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About Latvia

Latvia

Latvia

The country of Latvia, like its northern neighbor Estonia, was a victim of geography throughout time, due to its location facing the Baltic Sea. Back in the 13th century, German invaders converted the local population to Christianity and formed the crusader state of Livonia (together with parts of Estonia). A conflict called the Livonian War (1558-1583) caused Latvia to fall under Polish and Lithuanian rule. The Polish-Swedish War (1600-1611) turned the country over to Swedish rule (making its main city, Riga, the capital of “Swedish Livonia”). Then, during the Great Northern War (1700-1721), Russia’s Peter the Great took over Latvia in 1710, as part of his military campaign against Sweden.

Latvia remained under Russian rule under 1917 (with Riga becoming the largest port of the Russian Empire, and waves of industrialization taking place there). With World War I devastating much of the Latvian countryside, and falling under German occupation, the independent Republic of Latvia was formed just after that conflict ended (1918). After Nazi Germany declared war on Russia during the early days of World War II, Latvia fell under German occupation yet again (from 1941 to 1944 – when the Russian reasserted control over the country). Latvia (a.k.a. Latvian SSR) stayed under Soviet control from the end of World War II until the collapse of Communism toward 1990 (that year, Latvia became independent again). By 2004, Latvia joined both the European Union (EU) and NATO.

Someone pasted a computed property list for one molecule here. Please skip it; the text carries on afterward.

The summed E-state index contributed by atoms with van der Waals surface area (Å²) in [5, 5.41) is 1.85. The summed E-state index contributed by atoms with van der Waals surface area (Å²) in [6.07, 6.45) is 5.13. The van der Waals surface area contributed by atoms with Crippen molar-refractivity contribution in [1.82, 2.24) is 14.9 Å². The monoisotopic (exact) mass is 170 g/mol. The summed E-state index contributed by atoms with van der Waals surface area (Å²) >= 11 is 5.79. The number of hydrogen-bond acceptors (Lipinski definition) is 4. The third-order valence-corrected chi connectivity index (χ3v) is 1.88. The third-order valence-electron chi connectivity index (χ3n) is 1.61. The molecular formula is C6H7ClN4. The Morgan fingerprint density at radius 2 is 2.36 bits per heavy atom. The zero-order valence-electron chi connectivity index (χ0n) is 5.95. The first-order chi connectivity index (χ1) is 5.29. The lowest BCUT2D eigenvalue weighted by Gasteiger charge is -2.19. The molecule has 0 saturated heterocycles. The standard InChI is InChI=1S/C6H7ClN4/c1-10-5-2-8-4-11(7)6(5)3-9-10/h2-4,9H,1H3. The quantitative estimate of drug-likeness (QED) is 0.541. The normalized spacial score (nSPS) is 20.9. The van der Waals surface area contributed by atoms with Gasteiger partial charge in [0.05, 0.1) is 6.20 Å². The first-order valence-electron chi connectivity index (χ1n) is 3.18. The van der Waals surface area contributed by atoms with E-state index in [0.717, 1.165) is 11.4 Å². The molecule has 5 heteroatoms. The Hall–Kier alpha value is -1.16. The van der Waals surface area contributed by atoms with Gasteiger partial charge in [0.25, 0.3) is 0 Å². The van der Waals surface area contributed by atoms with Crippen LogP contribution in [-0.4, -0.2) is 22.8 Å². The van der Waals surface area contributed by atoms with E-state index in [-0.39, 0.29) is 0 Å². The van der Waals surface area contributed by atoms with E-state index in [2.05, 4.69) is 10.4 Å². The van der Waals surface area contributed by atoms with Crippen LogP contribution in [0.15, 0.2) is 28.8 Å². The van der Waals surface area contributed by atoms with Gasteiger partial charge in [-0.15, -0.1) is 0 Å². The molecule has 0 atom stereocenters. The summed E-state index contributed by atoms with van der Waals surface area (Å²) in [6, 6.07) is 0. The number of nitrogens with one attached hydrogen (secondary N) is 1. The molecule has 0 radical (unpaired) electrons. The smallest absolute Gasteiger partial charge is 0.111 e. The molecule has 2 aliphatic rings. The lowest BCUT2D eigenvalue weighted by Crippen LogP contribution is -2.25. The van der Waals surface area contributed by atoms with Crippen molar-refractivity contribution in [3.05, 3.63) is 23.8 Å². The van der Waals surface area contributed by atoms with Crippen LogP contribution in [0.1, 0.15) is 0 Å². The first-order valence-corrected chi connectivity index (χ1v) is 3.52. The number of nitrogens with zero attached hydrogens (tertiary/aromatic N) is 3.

Like its northern neighbor Estonia, Latvia yearns to do away with its Soviet past and embrace a more prosperous future that it hopes to achieve with European Union membership. For that reason, tourism is become a growing part of the country’s economy (averaging 6.4% of GDP from 2000-2012), with visitors coming mainly from Germany, Sweden, Lithuania, and Russia. The capital city, Riga, has preserved much of its historic past (going back to the Middle Ages), which is a natural draw for tourists, and more and more European and international travelers are still discovering this country. Latvia hopes to capitalize on its adoption of the Euro as its currency, which took place in January 2014.